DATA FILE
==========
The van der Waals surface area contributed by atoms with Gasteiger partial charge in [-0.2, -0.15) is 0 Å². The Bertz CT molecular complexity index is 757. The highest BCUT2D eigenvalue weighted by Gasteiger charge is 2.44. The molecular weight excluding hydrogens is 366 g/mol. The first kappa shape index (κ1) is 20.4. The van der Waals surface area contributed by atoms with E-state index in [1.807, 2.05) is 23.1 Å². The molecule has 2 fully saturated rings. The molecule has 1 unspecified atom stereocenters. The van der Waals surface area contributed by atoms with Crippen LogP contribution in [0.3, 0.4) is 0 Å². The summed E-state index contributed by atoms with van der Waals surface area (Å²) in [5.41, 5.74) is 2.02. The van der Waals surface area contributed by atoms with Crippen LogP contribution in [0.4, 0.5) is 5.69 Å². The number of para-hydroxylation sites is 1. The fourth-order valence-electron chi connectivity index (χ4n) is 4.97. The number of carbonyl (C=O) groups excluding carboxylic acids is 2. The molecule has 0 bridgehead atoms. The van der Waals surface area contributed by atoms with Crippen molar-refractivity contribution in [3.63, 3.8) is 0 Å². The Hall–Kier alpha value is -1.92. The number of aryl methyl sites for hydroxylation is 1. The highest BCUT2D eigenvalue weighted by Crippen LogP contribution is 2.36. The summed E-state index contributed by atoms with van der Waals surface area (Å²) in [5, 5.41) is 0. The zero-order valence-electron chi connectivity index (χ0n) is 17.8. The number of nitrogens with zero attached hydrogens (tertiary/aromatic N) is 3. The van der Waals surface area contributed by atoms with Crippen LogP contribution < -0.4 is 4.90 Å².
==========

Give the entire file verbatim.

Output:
The van der Waals surface area contributed by atoms with Gasteiger partial charge in [-0.2, -0.15) is 0 Å². The Bertz CT molecular complexity index is 757. The highest BCUT2D eigenvalue weighted by Gasteiger charge is 2.44. The molecular weight excluding hydrogens is 366 g/mol. The first kappa shape index (κ1) is 20.4. The van der Waals surface area contributed by atoms with E-state index in [1.807, 2.05) is 23.1 Å². The molecule has 2 fully saturated rings. The molecule has 1 unspecified atom stereocenters. The van der Waals surface area contributed by atoms with Crippen LogP contribution in [0.3, 0.4) is 0 Å². The summed E-state index contributed by atoms with van der Waals surface area (Å²) in [5.41, 5.74) is 2.02. The van der Waals surface area contributed by atoms with Crippen LogP contribution in [0.4, 0.5) is 5.69 Å². The number of para-hydroxylation sites is 1. The fourth-order valence-electron chi connectivity index (χ4n) is 4.97. The number of carbonyl (C=O) groups excluding carboxylic acids is 2. The molecule has 0 bridgehead atoms. The van der Waals surface area contributed by atoms with Crippen molar-refractivity contribution in [3.63, 3.8) is 0 Å². The Hall–Kier alpha value is -1.92. The number of aryl methyl sites for hydroxylation is 1. The highest BCUT2D eigenvalue weighted by Crippen LogP contribution is 2.36. The summed E-state index contributed by atoms with van der Waals surface area (Å²) in [5, 5.41) is 0. The zero-order valence-electron chi connectivity index (χ0n) is 17.8. The number of nitrogens with zero attached hydrogens (tertiary/aromatic N) is 3. The van der Waals surface area contributed by atoms with Crippen LogP contribution < -0.4 is 4.90 Å².